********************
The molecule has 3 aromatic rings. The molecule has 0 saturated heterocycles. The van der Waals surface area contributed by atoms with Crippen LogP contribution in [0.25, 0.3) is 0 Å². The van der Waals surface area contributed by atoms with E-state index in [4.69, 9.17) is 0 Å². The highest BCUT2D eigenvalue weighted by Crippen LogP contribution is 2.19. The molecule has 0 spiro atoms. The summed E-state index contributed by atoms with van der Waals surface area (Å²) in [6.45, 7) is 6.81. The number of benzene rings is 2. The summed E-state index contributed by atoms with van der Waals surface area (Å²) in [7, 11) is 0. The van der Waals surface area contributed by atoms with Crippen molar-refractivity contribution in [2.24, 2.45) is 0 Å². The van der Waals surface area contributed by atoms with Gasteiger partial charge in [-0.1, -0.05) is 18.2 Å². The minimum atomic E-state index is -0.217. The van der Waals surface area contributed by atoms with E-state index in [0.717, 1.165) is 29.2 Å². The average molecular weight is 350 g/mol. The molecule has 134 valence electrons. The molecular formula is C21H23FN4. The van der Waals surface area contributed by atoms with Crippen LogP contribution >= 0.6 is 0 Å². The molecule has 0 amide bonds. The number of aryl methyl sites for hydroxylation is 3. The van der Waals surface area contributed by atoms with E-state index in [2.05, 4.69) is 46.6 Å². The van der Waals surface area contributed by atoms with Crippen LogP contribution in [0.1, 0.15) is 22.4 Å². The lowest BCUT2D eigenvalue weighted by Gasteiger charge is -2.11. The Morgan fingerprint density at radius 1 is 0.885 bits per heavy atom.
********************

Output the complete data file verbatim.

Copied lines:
The molecule has 3 aromatic rings. The molecule has 0 saturated heterocycles. The van der Waals surface area contributed by atoms with Crippen LogP contribution in [0.25, 0.3) is 0 Å². The van der Waals surface area contributed by atoms with E-state index in [4.69, 9.17) is 0 Å². The highest BCUT2D eigenvalue weighted by Crippen LogP contribution is 2.19. The molecule has 0 spiro atoms. The summed E-state index contributed by atoms with van der Waals surface area (Å²) in [6.45, 7) is 6.81. The number of benzene rings is 2. The summed E-state index contributed by atoms with van der Waals surface area (Å²) in [7, 11) is 0. The van der Waals surface area contributed by atoms with Crippen molar-refractivity contribution in [2.24, 2.45) is 0 Å². The van der Waals surface area contributed by atoms with Gasteiger partial charge in [-0.1, -0.05) is 18.2 Å². The minimum atomic E-state index is -0.217. The van der Waals surface area contributed by atoms with E-state index in [0.717, 1.165) is 29.2 Å². The average molecular weight is 350 g/mol. The molecule has 134 valence electrons. The molecular formula is C21H23FN4. The van der Waals surface area contributed by atoms with Crippen LogP contribution >= 0.6 is 0 Å². The molecule has 0 amide bonds. The number of aryl methyl sites for hydroxylation is 3. The van der Waals surface area contributed by atoms with E-state index in [2.05, 4.69) is 46.6 Å². The van der Waals surface area contributed by atoms with Crippen LogP contribution in [0.1, 0.15) is 22.4 Å². The lowest BCUT2D eigenvalue weighted by Gasteiger charge is -2.11. The Morgan fingerprint density at radius 1 is 0.885 bits per heavy atom.